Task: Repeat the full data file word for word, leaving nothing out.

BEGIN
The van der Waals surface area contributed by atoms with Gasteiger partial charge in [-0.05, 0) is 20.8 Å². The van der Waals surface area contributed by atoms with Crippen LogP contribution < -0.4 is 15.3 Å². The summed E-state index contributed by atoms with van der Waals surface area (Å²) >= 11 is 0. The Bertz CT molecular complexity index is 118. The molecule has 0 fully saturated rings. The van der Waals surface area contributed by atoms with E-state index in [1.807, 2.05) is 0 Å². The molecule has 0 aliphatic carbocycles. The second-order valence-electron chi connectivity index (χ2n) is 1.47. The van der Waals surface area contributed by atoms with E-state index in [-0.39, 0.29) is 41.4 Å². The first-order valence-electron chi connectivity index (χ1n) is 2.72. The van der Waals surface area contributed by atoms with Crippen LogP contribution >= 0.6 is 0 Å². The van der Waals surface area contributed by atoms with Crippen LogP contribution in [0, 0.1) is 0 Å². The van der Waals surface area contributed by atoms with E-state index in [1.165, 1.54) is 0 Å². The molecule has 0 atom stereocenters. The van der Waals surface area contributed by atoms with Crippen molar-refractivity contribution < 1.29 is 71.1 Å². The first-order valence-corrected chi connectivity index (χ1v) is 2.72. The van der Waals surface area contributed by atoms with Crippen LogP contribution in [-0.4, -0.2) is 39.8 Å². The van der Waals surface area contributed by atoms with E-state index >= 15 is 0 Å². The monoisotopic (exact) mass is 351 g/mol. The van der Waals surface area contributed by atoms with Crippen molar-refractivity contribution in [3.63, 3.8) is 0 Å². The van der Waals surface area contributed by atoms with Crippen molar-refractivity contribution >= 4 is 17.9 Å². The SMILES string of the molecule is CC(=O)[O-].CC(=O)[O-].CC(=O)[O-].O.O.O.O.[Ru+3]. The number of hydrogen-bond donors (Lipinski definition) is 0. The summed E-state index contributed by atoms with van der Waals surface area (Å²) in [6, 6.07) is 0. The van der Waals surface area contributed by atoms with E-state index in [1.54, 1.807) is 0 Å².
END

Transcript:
The van der Waals surface area contributed by atoms with Gasteiger partial charge in [-0.05, 0) is 20.8 Å². The van der Waals surface area contributed by atoms with Crippen LogP contribution < -0.4 is 15.3 Å². The summed E-state index contributed by atoms with van der Waals surface area (Å²) >= 11 is 0. The Bertz CT molecular complexity index is 118. The molecule has 0 fully saturated rings. The van der Waals surface area contributed by atoms with E-state index in [1.807, 2.05) is 0 Å². The molecule has 0 aliphatic carbocycles. The second-order valence-electron chi connectivity index (χ2n) is 1.47. The van der Waals surface area contributed by atoms with E-state index in [-0.39, 0.29) is 41.4 Å². The first-order valence-electron chi connectivity index (χ1n) is 2.72. The van der Waals surface area contributed by atoms with Crippen LogP contribution >= 0.6 is 0 Å². The van der Waals surface area contributed by atoms with Crippen LogP contribution in [0, 0.1) is 0 Å². The van der Waals surface area contributed by atoms with E-state index in [1.165, 1.54) is 0 Å². The molecule has 0 atom stereocenters. The van der Waals surface area contributed by atoms with Crippen molar-refractivity contribution < 1.29 is 71.1 Å². The first-order valence-corrected chi connectivity index (χ1v) is 2.72. The van der Waals surface area contributed by atoms with Crippen LogP contribution in [-0.4, -0.2) is 39.8 Å². The van der Waals surface area contributed by atoms with E-state index >= 15 is 0 Å². The monoisotopic (exact) mass is 351 g/mol. The van der Waals surface area contributed by atoms with Crippen molar-refractivity contribution in [3.63, 3.8) is 0 Å². The van der Waals surface area contributed by atoms with Crippen molar-refractivity contribution >= 4 is 17.9 Å². The SMILES string of the molecule is CC(=O)[O-].CC(=O)[O-].CC(=O)[O-].O.O.O.O.[Ru+3]. The number of hydrogen-bond donors (Lipinski definition) is 0. The summed E-state index contributed by atoms with van der Waals surface area (Å²) in [6, 6.07) is 0. The van der Waals surface area contributed by atoms with E-state index in [1.54, 1.807) is 0 Å².